Dynamic changes in intracellular ROS levels regulate airway basal stem cell homeostasis through Nrf2-dependent Notch signaling

Cell Stem Cell. 2014 Aug 7;15(2):199-214. doi: 10.1016/j.stem.2014.05.009. Epub 2014 Jun 19.


Airways are exposed to myriad environmental and damaging agents such as reactive oxygen species (ROS), which also have physiological roles as signaling molecules that regulate stem cell function. However, the functional significance of both steady and dynamically changing ROS levels in different stem cell populations, as well as downstream mechanisms that integrate ROS sensing into decisions regarding stem cell homeostasis, are unclear. Here, we show in mouse and human airway basal stem cells (ABSCs) that intracellular flux from low to moderate ROS levels is required for stem cell self-renewal and proliferation. Changing ROS levels activate Nrf2, which activates the Notch pathway to stimulate ABSC self-renewal and an antioxidant program that scavenges intracellular ROS, returning overall ROS levels to a low state to maintain homeostatic balance. This redox-mediated regulation of lung stem cell function has significant implications for stem cell biology, repair of lung injuries, and diseases such as cancer.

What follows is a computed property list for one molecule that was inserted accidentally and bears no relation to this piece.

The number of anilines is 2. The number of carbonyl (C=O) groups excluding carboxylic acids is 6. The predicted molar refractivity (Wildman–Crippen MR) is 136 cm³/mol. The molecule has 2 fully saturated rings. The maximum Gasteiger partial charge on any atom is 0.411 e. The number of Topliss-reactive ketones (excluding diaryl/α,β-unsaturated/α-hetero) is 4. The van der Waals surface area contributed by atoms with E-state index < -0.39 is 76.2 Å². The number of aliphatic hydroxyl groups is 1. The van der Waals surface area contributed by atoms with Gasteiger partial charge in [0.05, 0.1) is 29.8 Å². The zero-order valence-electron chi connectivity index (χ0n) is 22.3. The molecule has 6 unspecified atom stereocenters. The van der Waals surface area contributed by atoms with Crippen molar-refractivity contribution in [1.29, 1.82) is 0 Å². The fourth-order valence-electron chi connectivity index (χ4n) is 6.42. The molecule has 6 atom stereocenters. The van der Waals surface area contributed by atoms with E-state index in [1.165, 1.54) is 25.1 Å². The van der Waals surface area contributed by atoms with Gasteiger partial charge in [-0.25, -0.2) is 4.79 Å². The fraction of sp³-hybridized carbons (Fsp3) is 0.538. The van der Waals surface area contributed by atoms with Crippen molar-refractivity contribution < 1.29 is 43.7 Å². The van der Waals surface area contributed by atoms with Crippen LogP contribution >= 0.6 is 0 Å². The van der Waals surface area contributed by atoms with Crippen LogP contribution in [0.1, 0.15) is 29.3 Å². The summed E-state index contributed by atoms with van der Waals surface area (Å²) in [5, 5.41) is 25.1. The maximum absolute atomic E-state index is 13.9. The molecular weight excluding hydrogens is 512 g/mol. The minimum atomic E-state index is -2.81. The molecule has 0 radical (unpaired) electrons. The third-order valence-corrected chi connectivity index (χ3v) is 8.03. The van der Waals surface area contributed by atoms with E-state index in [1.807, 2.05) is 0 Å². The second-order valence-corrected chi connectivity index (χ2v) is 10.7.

Publication types

  • Research Support, N.I.H., Extramural
  • Research Support, Non-U.S. Gov't

MeSH terms

  • Animals
  • Antioxidants / metabolism
  • Cell Cycle
  • Cell Differentiation
  • Cell Proliferation
  • Homeostasis
  • Humans
  • Mice
  • NF-E2-Related Factor 2 / metabolism*
  • Oxidation-Reduction
  • Polidocanol
  • Polyethylene Glycols / chemistry
  • Reactive Oxygen Species / metabolism*
  • Receptors, Notch / metabolism*
  • Signal Transduction
  • Stem Cells / cytology*
  • Trachea / cytology*
  • Wound Healing


  • Antioxidants
  • NF-E2-Related Factor 2
  • NFE2L2 protein, human
  • Nfe2l2 protein, mouse
  • Reactive Oxygen Species
  • Receptors, Notch
  • Polidocanol
  • Polyethylene Glycols